Twelve years ago, a catchy New Wave anthem appeared on the internet with no information about who wrote or recorded it. Amateur detectives have spent thousands of hours since trying to figure out where it came from — with little luck.

There is an active subreddit searching for this song, but I'm asking on stackexchange to make sure the chances of this song being found are maximized. This song aired in Germany on ARD in 1984, though it was on a kid's music program, so it could have been released earlier.

It's likely if you're here that you already know the basics of the song. For those of you who don't, it is a song that was recorded from a German radio station known as NDR1, from a show called " Musik Für Junge Leute" in 1984. Nothing much is known about the song's origins. The lyrics, country of origin, band, and title are speculated on, but largely remain a mystery. I highly recommend looking through the resources I share here to get up to speed. If you've not heard the song, here's your chance.

Here is a link to a vocally enhanced, higher quality of the song in question: https://m.box.com/shared_item/https%3A%2F%2Fapp.box.com%2Fs%2Fa7bs54g3d0ufmk8ps4m4anfhwqmpka9y

For those of you who prefer YouTube, here is a remaster: https://www.youtube.com/watch?v=2nUWawrH5C0

And the full song, without remastering: https://www.youtube.com/watch?v=zPGf4liO-KQ

What is the name of the song, and who recorded it?


1 Answer 1


The name of the song is "Subways of Your Mind." The singer's name is Turner, who appeared on many other tracks although I don't recall his first name or if that's his real name -- that's all I or my colleagues ever called him, and he was a colleague, not particularly a friend. I don't know if I played any instruments on this song, but it was made for a distribution service to gauge audience response and determine if a release was viable. The recording studio participating that I had to do with was in Hamburg, Germany. We would go in for an 8 hour shift, play three takes of each chart in quick succession and crank out about 3 or 4 songs an hour on a per session basis.

Disconet is probably the biggest service like this that record collectors know about but they distributed on vinyl before CD's, to DJs. The service this was created for (which may actually have been Muzak but I was never told) sent them to automated stations, hotels, resorts, malls, and so on by subscription. Most of the various services publicly auditioned almost exclusively disco or dance music, but they did have categories that were outside of it that this would fit into, such as new wave or post punk, and you could choose which programs you wanted by genre.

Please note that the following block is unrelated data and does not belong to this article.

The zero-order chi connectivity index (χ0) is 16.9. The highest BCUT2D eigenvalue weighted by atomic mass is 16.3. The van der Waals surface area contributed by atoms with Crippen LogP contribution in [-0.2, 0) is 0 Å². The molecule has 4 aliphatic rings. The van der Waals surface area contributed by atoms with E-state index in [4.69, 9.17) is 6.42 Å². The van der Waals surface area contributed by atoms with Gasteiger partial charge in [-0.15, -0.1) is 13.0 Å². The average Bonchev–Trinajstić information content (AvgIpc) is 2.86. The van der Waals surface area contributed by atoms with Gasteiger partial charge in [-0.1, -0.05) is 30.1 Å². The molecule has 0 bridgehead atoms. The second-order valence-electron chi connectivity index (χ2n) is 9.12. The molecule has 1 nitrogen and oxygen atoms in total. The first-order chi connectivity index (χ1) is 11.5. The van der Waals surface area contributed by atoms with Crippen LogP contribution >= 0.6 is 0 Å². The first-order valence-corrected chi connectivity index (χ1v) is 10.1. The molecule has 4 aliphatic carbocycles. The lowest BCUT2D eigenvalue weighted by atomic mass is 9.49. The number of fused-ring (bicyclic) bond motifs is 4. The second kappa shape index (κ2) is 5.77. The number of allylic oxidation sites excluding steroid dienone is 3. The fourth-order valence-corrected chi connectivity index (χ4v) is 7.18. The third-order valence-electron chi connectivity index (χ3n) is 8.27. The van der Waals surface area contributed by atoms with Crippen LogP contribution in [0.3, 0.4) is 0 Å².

If you were an hotel or resort owner or with a radio station that was semi-automated, and you subscribed to the service, the service would provide you with the equipment on a rental basis to play the large bi-directional carts that typically had 10 or 12 hours of program material on it, almost all unreleased, with the tape running at 7.5 in/sec. Inside the cart was built like 4-tracks or radio carts (they look like giant 8-tracks but they were not looped -- the reel inside was a 10" reel, and the capstan was in the player like a radio cart). The service would send you a few large carts per month to play as background music. In exchange you would fill out a form describing any audience response for any particular song and on return of that form, you would get the next month of carts. In 1984 it would have been around $1000/yr to subscribe and you had to prove your legitimacy -- e.g. provide your tax ID, the papers establishing your business legally, and so on. The tracklist was in the paperwork, and not on the cart itself -- the cart had the month, year and genre on it. The carts themselves often got recycled once returned to cut down production costs. You did have the option of buying the cart if you got a good response out of it (e.g. your sales went up when you played it). The biggest carts at the time I was doing it were programmed with Hi NRG stuff, but New Wave did well.

Typically, if a song did get individual responses, that's when it would get a band/project/artist name for release. This one just has the title and timestamp in the paperwork (e.g. "1:25:27 Subways of Your Mind") and no other information. I did sessions for songs like these as my main living during the 80's, and I did quite a few sessions with Turner himself (I recognise his voice). At the time, New Order's album Power Corruption & Lies was the big thing, and this track was a copycat, which was frequent among the songs written for the service. When making the tracks, the soundworld matching an established hit was more important than the song, and you can still see that in today's top 40 music.

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